Previous adaptation studies have shown that adapting to the anti-face of a particular identity biases the perceived identity of a neutral face toward the face from which it was derived (Leopold et al., 2001; Rhodes & Jeffery, 2006). Initial results indicated that perceived identity was only shifted by adaptation when the sex of the identity-transformed adapting face is the same as that of the test face (Little, DeBruine, & Jones, 2005). It was suggested that this reflects distinct populations of neurons for coding male and female faces. Identity is dissociable from underlying group visual characteristics in that it transfers between distinct groups within sex, e.g., female and hyper-female, whose structural differences are mathematically equivalent to the differences between male and female groups (Bestelmeyer et al., 2008). However transfer of identity adaptation between sexes was not observed by Bestelmeyer et al. Adaptation to face distortion (contraction or expansion) has been shown to transfer between sex, indicating that coding of male and female faces relies at least partially on a shared neural population (Jaquet & Rhodes, 2008) and viewing the exaggerated features of cartoons can adapt human face perception (Chen, Russell, Nakayama, & Livingstone, 2010) indicating that different representations of the face are processed by the same neural system. However, global transformations like distortion, caricaturing, and stylizing can be applied to all faces and other objects and may therefore be relatively independent of facial identity. Differences in identity involve more complex detailed local changes and have only recently been shown to produce cross-sex aftereffects. Rhodes et al. (2011) showed that within-sex identity aftereffects are larger than cross-sex identity aftereffects, i.e., the perceptual shift is greater if the adapting face is an anti-face created by projection through the same-sex mean than if it is an anti-face created by projection through a generic global mean. This was taken as evidence that sex-specific means are used in coding identity. 
Here, we investigate how encoding relative to multiple means relates to the perceived similarity of faces. We exploit the everyday phenomenon that we are able to perceive a resemblance between faces from different groups whose characteristics are altered globally due to sexual dimorphism, e.g., male and female siblings, or due to age, e.g., parents and infants. For example, perceived similarity and judgments of kinship in sibling pairs are closely linked and are good predictors of whether a pair of individuals are siblings (DeBruine et al., 2009; Maloney & Dal Martello, 2006). This ability is difficult to account for using a model in which faces are represented only as deviations from a fixed, global mean (Valentine, 1991). When encoded relative to a global mean, faces of the same gender will be clustered together in face space according to the characteristics that they share due to sexual dimorphism. Unrelated faces of the same sex may therefore be closer together than related faces from separate groups, e.g., brother and sister.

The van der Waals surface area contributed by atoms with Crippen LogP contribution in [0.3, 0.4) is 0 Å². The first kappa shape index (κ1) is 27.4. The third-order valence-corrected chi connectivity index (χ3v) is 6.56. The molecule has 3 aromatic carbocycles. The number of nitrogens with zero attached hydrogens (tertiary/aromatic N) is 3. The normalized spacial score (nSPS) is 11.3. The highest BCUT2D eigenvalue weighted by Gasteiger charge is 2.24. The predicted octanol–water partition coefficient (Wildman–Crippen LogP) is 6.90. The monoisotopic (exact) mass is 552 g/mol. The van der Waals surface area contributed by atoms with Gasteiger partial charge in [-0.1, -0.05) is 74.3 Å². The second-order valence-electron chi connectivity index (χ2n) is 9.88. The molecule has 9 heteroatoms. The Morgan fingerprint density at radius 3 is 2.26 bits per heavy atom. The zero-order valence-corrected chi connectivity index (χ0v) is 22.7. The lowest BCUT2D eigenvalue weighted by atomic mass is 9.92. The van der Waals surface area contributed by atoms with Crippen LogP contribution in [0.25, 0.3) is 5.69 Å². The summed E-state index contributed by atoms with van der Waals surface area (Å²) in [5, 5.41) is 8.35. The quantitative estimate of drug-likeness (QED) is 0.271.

To generate our stimulus set, we used a facial morphing technique based on optic flow image registration (Berisha, Johnston, & McOwan, 2010; Johnston, McOwan, & Benton, 1999) to represent male and female faces as vectors that describe shape and texture deviations from a group mean face. Although it has become commonplace to think, in general terms, that individual faces are described within a multidimensional space, whose dimensions encode the way in which faces vary, there is no way, at present, of determining what modes of variation are encoded to form the basis of human perceptual face space. It is important to note therefore that the dimensions of our stimulus face space are determined by the samples chosen and the choices made about how the faces are represented. However, it is likely that perceptual representations should reflect to some degree the constraints and sources of variation in natural images of faces. 
We construct a morph vector by concatenating the vector field required to register a face from a selected frame onto a reference frame along with the image resulting from warping the texture onto the reference frame. After all frames have been processed, the reference is recalculated as the mean of the set of morph vectors (Berisha et al., 2010). We refer to this as the morphed image space and this vector encodes how a facial image differs in shape and texture from the group mean. All our face images can be represented in this space. We can also use principal component analysis (PCA) to establish a reduced dimension stimulus face space for male and female faces. Deriving face space dimensions using PCA is attractive in that it produces an efficient model that encodes maximum image variance using minimal dimensions (Burton, Bruce, & Hancock, 1999; Calder, Burton, Miller, Young, & Akamatsu, 2001). We will refer to the spaces derived from PCA as stimulus face spaces. By projecting the vector difference of faces from their group mean into the stimulus face space of the other gender, we synthesized cross-gender equivalent faces and anti-faces. Subjects judged the similarity of these to their source faces, i.e., the likelihood of them being cross-gender siblings. If similar deviations from group means in the morphed image space give rise to similar appearances, this would suggest that similar deviation from gender-specific means underlies the perception of family resemblance in human vision. In order to establish whether perceived similarity is based on face-specific mechanisms, these judgments were also carried out on inverted faces. We also tested whether perceived similarity could be explained by proximity in the morphed image space or by simple pixelwise similarity of the target images in order to evaluate low-level explanations for perceived family resemblance.